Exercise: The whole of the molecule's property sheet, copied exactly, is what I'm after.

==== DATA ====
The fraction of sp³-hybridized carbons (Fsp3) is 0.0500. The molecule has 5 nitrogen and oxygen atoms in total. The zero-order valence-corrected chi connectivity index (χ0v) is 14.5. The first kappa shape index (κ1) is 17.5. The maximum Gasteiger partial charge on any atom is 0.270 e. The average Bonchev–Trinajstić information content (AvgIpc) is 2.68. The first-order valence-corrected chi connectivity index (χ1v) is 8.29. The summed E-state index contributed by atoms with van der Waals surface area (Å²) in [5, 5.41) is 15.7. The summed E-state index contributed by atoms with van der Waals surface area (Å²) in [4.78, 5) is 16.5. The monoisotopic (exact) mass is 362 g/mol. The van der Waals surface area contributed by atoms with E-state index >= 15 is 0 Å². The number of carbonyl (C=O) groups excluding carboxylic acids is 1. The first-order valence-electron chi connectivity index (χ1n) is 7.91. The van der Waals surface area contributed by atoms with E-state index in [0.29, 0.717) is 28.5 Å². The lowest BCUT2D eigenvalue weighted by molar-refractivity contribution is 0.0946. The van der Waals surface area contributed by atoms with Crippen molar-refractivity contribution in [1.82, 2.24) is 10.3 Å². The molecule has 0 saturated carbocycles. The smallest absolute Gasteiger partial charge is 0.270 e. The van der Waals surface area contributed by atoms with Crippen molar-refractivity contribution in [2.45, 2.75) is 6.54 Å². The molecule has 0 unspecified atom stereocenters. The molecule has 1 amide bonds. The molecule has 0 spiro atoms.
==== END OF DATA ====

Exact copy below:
The fraction of sp³-hybridized carbons (Fsp3) is 0.0500. The molecule has 5 nitrogen and oxygen atoms in total. The zero-order valence-corrected chi connectivity index (χ0v) is 14.5. The first kappa shape index (κ1) is 17.5. The maximum Gasteiger partial charge on any atom is 0.270 e. The average Bonchev–Trinajstić information content (AvgIpc) is 2.68. The first-order valence-corrected chi connectivity index (χ1v) is 8.29. The summed E-state index contributed by atoms with van der Waals surface area (Å²) in [5, 5.41) is 15.7. The summed E-state index contributed by atoms with van der Waals surface area (Å²) in [4.78, 5) is 16.5. The monoisotopic (exact) mass is 362 g/mol. The van der Waals surface area contributed by atoms with E-state index >= 15 is 0 Å². The number of carbonyl (C=O) groups excluding carboxylic acids is 1. The first-order valence-electron chi connectivity index (χ1n) is 7.91. The van der Waals surface area contributed by atoms with E-state index in [0.29, 0.717) is 28.5 Å². The lowest BCUT2D eigenvalue weighted by molar-refractivity contribution is 0.0946. The van der Waals surface area contributed by atoms with Crippen molar-refractivity contribution in [1.82, 2.24) is 10.3 Å². The molecule has 0 saturated carbocycles. The smallest absolute Gasteiger partial charge is 0.270 e. The van der Waals surface area contributed by atoms with Crippen molar-refractivity contribution in [2.45, 2.75) is 6.54 Å². The molecule has 0 unspecified atom stereocenters. The molecule has 1 amide bonds. The molecule has 0 spiro atoms.